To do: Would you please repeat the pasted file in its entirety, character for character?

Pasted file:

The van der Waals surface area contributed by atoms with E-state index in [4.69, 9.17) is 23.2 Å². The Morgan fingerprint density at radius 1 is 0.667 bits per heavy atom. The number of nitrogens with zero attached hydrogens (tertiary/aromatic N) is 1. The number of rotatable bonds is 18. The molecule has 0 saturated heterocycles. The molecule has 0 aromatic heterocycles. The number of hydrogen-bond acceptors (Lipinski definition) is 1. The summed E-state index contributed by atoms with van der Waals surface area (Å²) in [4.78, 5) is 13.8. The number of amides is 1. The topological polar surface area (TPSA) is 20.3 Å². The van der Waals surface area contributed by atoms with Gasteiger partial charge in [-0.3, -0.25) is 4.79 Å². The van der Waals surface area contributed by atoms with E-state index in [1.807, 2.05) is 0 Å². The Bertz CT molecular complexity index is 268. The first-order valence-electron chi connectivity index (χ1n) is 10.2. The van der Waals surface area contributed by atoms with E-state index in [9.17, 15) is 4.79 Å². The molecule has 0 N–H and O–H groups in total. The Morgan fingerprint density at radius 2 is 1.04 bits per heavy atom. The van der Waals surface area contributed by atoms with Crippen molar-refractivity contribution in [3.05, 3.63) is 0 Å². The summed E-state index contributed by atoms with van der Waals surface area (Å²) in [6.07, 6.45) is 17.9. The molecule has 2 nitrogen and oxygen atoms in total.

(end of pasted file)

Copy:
The van der Waals surface area contributed by atoms with E-state index in [4.69, 9.17) is 23.2 Å². The Morgan fingerprint density at radius 1 is 0.667 bits per heavy atom. The number of nitrogens with zero attached hydrogens (tertiary/aromatic N) is 1. The number of rotatable bonds is 18. The molecule has 0 saturated heterocycles. The molecule has 0 aromatic heterocycles. The number of hydrogen-bond acceptors (Lipinski definition) is 1. The summed E-state index contributed by atoms with van der Waals surface area (Å²) in [4.78, 5) is 13.8. The number of amides is 1. The topological polar surface area (TPSA) is 20.3 Å². The van der Waals surface area contributed by atoms with Gasteiger partial charge in [-0.3, -0.25) is 4.79 Å². The van der Waals surface area contributed by atoms with E-state index in [1.807, 2.05) is 0 Å². The Bertz CT molecular complexity index is 268. The first-order valence-electron chi connectivity index (χ1n) is 10.2. The van der Waals surface area contributed by atoms with E-state index in [9.17, 15) is 4.79 Å². The molecule has 0 N–H and O–H groups in total. The Morgan fingerprint density at radius 2 is 1.04 bits per heavy atom. The van der Waals surface area contributed by atoms with Crippen molar-refractivity contribution in [3.05, 3.63) is 0 Å². The summed E-state index contributed by atoms with van der Waals surface area (Å²) in [6.07, 6.45) is 17.9. The molecule has 2 nitrogen and oxygen atoms in total.